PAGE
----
Alistair Woodman: Is it bandwidth, is it latency, people need a clear steer
with regard to what to expect at what time. People here turned up to understand
what's going, and maybe a tutorial is the way forward. We need greater clarity
on when this will inflect and on what applications. Not clear what you need
Rdv: Thanks for bringing that up. If you're thinking that quantum is a possible
way to get higher bandwidth out of your networks, you're thinking wrong -
that's not on the agenda. Data rates people talking about so far are as high as
maybe a Mb/s. For entangled networks, group in Delft are getting data rates of
30 entangled states per second. So the point of doing this is not bandwidth.
The point is that with entangled states you can do certain things in new ways
that circumvent that need for more bandwidth or fewer rounds of communication.
I divided the applications into three areas:
1. distributed computing
2. cryptographic protocols including QKD - point is to get new security
capabilties that you don't have in existing software systems. Similarly quantum
byzantine agreement - maybe could get better security properties than existing
cryptographic-based byzantine agreement protocols. open question if this will
deliver. 3. enhancing the precision of sensor networks including interferometry
between large radio or optical telescopes for example.
None of this is about bandwidth.
IB: I am specialist in optical control plane - I have limited understanding of
optical data plane. We run optimisations based on certain knowledge of optical
network without full understanding of what is happening in optical data plane -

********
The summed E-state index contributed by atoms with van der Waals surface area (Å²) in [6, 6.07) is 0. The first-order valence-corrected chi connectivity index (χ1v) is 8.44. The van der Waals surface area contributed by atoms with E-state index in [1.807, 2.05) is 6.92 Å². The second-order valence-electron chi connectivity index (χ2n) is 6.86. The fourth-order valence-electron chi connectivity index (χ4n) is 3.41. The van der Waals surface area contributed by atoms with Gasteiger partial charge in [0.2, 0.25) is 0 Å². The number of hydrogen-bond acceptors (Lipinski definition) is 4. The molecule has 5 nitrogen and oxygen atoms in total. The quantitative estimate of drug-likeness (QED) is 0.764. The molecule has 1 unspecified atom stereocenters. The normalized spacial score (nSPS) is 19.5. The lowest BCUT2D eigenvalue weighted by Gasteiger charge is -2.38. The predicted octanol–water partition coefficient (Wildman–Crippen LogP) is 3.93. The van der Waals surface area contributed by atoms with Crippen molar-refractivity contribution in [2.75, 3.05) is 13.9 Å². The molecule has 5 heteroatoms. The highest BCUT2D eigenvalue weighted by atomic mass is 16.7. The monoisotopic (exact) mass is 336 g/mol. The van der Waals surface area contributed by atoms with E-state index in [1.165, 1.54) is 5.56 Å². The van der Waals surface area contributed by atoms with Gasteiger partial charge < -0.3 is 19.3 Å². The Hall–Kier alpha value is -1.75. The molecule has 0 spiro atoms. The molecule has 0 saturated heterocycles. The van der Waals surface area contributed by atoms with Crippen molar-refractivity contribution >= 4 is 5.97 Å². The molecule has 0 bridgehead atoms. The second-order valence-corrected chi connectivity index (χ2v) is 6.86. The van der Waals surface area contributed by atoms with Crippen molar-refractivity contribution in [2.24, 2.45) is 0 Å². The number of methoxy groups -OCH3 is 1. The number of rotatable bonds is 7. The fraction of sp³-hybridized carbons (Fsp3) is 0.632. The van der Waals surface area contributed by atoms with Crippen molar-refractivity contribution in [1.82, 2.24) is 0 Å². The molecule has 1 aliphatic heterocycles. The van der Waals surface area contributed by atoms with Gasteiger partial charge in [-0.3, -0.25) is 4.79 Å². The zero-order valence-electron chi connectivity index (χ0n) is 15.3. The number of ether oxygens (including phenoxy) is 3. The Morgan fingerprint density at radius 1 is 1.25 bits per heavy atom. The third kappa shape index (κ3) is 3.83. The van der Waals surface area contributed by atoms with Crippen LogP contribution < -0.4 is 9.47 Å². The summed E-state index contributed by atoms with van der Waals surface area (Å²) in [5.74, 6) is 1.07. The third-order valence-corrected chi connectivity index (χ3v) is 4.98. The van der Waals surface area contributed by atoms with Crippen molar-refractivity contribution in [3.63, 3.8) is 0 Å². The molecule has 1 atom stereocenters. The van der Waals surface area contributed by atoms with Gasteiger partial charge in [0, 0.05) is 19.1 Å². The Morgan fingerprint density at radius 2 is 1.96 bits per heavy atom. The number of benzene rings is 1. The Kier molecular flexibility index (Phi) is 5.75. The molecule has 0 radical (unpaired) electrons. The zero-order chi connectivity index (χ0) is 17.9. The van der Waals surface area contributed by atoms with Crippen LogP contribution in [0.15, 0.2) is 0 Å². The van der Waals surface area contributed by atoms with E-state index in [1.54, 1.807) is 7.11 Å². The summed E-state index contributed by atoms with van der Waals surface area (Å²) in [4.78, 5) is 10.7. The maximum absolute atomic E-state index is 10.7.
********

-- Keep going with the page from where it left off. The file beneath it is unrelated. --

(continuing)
this could be a similar paradigm to the relationship between IETF protocols and
the underlying physical properties of quantum networks. We will need to
understand the underlying processes but can also take advantage that we have so
Stewart Bryant: I'm a novice, but 2 observations - the time transfer solution
is one that is taxing the network industry - some of the new radios (e.g. 5G
and beyond) have critical requirements on exact time transfer that stress GPS
to its limit. And time is not about high bandwidth. Secondly, I observed a
paradox in what was being described - if improving security is a function of
quantum networking, how do we use a classical network to interconnect nodes if
they are vulnerable to classical security problems?
Rdv: That is the million dollar question. Part of the answer is that in fact
some of these security protocols that depend on end-to-end entanglement allow
the two end nodes to confirm with each other that they believe that there is
no-one in the communication channel but if their classical communication can be
disrupted in real time including the breaking of whatever encryption they're
using for that then yes you've got a chicken and egg problem. It's an open
• AOB/open mic, 10 min.
Rdv: Please join the mailing list, there are reference materials including for
beginners in the mailing list archives.